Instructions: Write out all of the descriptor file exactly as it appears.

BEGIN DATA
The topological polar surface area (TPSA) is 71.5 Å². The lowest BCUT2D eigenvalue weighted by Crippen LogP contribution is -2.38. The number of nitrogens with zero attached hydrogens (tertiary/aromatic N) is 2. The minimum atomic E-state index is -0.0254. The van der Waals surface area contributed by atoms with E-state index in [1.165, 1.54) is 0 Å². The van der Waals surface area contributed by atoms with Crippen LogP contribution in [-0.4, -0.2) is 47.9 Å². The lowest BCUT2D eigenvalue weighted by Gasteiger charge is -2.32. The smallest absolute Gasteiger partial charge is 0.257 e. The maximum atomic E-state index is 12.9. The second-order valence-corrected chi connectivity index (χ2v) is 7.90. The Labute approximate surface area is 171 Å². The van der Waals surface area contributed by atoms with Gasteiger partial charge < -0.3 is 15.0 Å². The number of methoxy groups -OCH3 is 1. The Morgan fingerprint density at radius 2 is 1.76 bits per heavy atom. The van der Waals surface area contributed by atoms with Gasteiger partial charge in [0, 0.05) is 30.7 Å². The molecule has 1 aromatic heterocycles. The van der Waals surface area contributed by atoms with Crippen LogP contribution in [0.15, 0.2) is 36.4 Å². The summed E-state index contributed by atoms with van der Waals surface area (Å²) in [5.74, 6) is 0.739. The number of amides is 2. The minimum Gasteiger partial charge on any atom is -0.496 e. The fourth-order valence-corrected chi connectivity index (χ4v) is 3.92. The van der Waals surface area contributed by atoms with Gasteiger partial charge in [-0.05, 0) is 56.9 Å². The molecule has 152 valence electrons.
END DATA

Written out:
The topological polar surface area (TPSA) is 71.5 Å². The lowest BCUT2D eigenvalue weighted by Crippen LogP contribution is -2.38. The number of nitrogens with zero attached hydrogens (tertiary/aromatic N) is 2. The minimum atomic E-state index is -0.0254. The van der Waals surface area contributed by atoms with E-state index in [1.165, 1.54) is 0 Å². The van der Waals surface area contributed by atoms with Crippen LogP contribution in [-0.4, -0.2) is 47.9 Å². The lowest BCUT2D eigenvalue weighted by Gasteiger charge is -2.32. The smallest absolute Gasteiger partial charge is 0.257 e. The maximum atomic E-state index is 12.9. The second-order valence-corrected chi connectivity index (χ2v) is 7.90. The Labute approximate surface area is 171 Å². The van der Waals surface area contributed by atoms with Gasteiger partial charge < -0.3 is 15.0 Å². The number of methoxy groups -OCH3 is 1. The Morgan fingerprint density at radius 2 is 1.76 bits per heavy atom. The van der Waals surface area contributed by atoms with Gasteiger partial charge in [0, 0.05) is 30.7 Å². The molecule has 1 aromatic heterocycles. The van der Waals surface area contributed by atoms with Crippen LogP contribution in [0.15, 0.2) is 36.4 Å². The summed E-state index contributed by atoms with van der Waals surface area (Å²) in [5.74, 6) is 0.739. The number of amides is 2. The minimum Gasteiger partial charge on any atom is -0.496 e. The fourth-order valence-corrected chi connectivity index (χ4v) is 3.92. The van der Waals surface area contributed by atoms with Gasteiger partial charge in [-0.05, 0) is 56.9 Å². The molecule has 152 valence electrons.